Monica Lewinsky: ‘I was on the precipice of the rabbit hole’
The Clinton Affair: Two decades later, we are reminded of the extraordinary power imbalance
It’s easy, in these delirious days of Russian election influence and hushed up pornstar payments, to become nostalgic for a better class of US presidential scandal. But anyone thumbing obsessively through updates on the Mueller Inquiry while hoping for the third impeachment of a US president, will not get far into The Clinton Affair (More 4, Sunday, 9pm) before remembering just how grubby the last one was.
“I was going to the White House, in the dark of night, to take a blood sample from the sitting president of the United States to compare with a semen stain on the dress of a 22-year-old,” recalls one participant, evenly weighting every pivot in his phrasing, as though still trying to avoid any unnecessary staining on his own clothes.
That may be even harder than it sounds, though. Because when the Whitewater controversy, a complicated property deal involving Bill and Hillary Clintons, led to the “Monica Lewinsky scandal”, a much more comprehensible and prurient business, everyone involved got covered in the mess.
This documentary, aired late last year on the US cable channel A&E, is notable for its fluent, chronological précis of the scandals and the high profiles of its participants. (The Clintons themselves, of course, do not take part.)
Above all, Lewinsky is given a voice, albeit one that still strains to sound mature. “Unbeknownst to me, I was on the precipice of the rabbit hole,” she tells the camera, a tangled way to describe how her crush on Clinton turned into a snog in a back office. More than 20 years on, though, it’s important to listen.
It’s worth remembering, as the documentary does, that Paula Jones, who accused Clinton of sexual harassment, was dismissed by the Washington Post, no less, as “another eruption of Mount Bimbo”. Supporters of Clinton could interpret the case against Clinton as a “vast right wing conspiracy” (to use Hillary’s words) because the Republican campaign against him was so hysterical and hypocritical.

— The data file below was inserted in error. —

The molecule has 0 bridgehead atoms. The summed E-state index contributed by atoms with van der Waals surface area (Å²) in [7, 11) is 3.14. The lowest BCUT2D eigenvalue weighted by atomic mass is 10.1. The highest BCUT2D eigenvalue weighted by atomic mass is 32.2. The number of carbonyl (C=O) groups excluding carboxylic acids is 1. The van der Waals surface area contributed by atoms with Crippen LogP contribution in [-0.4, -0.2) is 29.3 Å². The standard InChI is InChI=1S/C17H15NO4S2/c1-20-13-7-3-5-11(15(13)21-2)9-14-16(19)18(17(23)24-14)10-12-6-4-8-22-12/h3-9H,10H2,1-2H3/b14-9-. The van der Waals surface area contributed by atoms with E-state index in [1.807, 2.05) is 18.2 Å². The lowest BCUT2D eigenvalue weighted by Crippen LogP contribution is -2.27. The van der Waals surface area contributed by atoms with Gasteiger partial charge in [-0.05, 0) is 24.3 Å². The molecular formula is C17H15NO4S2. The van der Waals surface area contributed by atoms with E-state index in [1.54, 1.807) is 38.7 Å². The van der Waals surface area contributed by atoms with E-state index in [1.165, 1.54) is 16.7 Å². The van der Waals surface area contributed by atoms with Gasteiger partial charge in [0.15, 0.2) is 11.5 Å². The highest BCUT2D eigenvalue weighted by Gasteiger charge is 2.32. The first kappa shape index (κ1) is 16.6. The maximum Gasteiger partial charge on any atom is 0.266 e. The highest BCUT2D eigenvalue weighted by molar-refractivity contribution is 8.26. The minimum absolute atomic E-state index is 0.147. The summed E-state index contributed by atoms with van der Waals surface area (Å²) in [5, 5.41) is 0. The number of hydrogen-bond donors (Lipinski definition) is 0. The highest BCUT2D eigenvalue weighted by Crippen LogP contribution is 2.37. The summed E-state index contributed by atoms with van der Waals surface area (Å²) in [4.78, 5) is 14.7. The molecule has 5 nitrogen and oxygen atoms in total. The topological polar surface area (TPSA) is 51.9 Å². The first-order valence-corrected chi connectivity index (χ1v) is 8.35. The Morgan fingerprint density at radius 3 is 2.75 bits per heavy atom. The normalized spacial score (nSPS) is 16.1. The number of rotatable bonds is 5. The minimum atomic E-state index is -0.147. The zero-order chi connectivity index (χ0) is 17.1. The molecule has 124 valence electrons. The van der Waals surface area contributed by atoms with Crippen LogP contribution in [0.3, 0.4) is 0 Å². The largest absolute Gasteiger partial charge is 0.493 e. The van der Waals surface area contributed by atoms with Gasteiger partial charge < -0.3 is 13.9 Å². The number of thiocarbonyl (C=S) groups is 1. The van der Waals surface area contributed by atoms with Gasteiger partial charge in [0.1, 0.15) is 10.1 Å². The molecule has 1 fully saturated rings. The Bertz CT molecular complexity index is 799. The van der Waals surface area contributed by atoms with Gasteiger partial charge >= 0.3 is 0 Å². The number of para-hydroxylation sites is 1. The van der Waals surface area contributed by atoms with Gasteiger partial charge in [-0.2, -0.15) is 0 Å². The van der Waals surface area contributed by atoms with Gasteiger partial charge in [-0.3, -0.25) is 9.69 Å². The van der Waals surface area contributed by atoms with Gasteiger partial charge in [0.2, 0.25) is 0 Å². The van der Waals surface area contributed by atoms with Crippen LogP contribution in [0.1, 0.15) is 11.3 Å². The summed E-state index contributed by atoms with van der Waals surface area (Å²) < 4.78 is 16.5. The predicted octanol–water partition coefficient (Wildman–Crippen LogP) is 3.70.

(A clip of the repugnant Trump-ally, Roger Stone, decrying Clinton’s morals and trustworthiness, not long before he himself was exposed for recruiting sexual partners in a swingers magazine, is almost touching to watch.)
But to review the extraordinary imbalance of power between Clinton and Lewinsky now, or revisit the allegations of other women brushed aside so curtly at the time, is to see a powerful man escape deserved scrutiny for partisan reasons.
All of this has been covered in greater depth, with finer interpretation, and an ear more attuned to contemporary resonance in the recent podcast Slow Burn, however.
For students of narrative documentary, comparing the opening episodes of each show is instructive: the podcast starts with Lewinsky, betrayed and cornered, bullied by federal prosecutors to make a deal. The TV show begins with a museum-worthy exhibition of Clinton’s political accomplishments and the incensed conservative blowback.
Images here may be vivid, but a considered voice is much more evocative. Hurried and slick, just as it was at the time, the television treatment of Clinton again seems superficial.
Both investigations expose the decline of political discourse, though; slammed into entrenched, almost parodically opposed positions of blue and red, left and right, which the US has never reconciled since.
What does it say that, for all the knotty and lurid details left to uncover, it’s shocking to hear a victorious Clinton promise to “make America great again”? That project, like so many scandals, never seems to reach a satisfying conclusion.